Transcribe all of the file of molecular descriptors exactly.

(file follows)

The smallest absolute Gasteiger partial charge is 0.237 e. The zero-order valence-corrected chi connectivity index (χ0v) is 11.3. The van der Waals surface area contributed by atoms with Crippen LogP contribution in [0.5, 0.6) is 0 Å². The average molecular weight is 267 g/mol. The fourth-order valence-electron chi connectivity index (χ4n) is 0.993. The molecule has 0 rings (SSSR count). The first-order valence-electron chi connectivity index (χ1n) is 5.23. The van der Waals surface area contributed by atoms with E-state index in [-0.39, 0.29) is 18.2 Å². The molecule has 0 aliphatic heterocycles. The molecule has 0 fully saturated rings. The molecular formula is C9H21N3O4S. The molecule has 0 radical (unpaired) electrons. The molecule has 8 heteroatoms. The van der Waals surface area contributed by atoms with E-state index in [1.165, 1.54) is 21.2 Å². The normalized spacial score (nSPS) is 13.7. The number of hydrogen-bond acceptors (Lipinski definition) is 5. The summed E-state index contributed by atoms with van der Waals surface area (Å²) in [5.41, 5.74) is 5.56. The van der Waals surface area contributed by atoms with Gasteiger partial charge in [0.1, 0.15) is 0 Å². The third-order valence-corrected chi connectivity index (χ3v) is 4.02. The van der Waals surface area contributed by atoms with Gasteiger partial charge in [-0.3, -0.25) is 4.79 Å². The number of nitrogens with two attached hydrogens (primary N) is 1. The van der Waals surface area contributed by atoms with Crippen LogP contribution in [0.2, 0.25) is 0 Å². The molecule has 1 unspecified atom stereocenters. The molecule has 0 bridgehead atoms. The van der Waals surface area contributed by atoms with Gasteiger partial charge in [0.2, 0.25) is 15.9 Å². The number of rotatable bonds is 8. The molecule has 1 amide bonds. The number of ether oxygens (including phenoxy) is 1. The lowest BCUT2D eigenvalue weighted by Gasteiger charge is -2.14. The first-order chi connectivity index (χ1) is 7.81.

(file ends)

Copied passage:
The smallest absolute Gasteiger partial charge is 0.237 e. The zero-order valence-corrected chi connectivity index (χ0v) is 11.3. The van der Waals surface area contributed by atoms with Crippen LogP contribution in [0.5, 0.6) is 0 Å². The average molecular weight is 267 g/mol. The fourth-order valence-electron chi connectivity index (χ4n) is 0.993. The molecule has 0 rings (SSSR count). The first-order valence-electron chi connectivity index (χ1n) is 5.23. The van der Waals surface area contributed by atoms with E-state index in [-0.39, 0.29) is 18.2 Å². The molecule has 0 aliphatic heterocycles. The molecule has 0 fully saturated rings. The molecular formula is C9H21N3O4S. The molecule has 0 radical (unpaired) electrons. The molecule has 8 heteroatoms. The van der Waals surface area contributed by atoms with E-state index in [1.165, 1.54) is 21.2 Å². The normalized spacial score (nSPS) is 13.7. The number of hydrogen-bond acceptors (Lipinski definition) is 5. The summed E-state index contributed by atoms with van der Waals surface area (Å²) in [5.41, 5.74) is 5.56. The van der Waals surface area contributed by atoms with Gasteiger partial charge in [0.1, 0.15) is 0 Å². The third-order valence-corrected chi connectivity index (χ3v) is 4.02. The van der Waals surface area contributed by atoms with Gasteiger partial charge in [-0.3, -0.25) is 4.79 Å². The number of nitrogens with two attached hydrogens (primary N) is 1. The van der Waals surface area contributed by atoms with Crippen LogP contribution in [0.2, 0.25) is 0 Å². The molecule has 1 unspecified atom stereocenters. The molecule has 0 bridgehead atoms. The van der Waals surface area contributed by atoms with Gasteiger partial charge in [0.2, 0.25) is 15.9 Å². The number of rotatable bonds is 8. The molecule has 1 amide bonds. The number of ether oxygens (including phenoxy) is 1. The lowest BCUT2D eigenvalue weighted by Gasteiger charge is -2.14. The first-order chi connectivity index (χ1) is 7.81.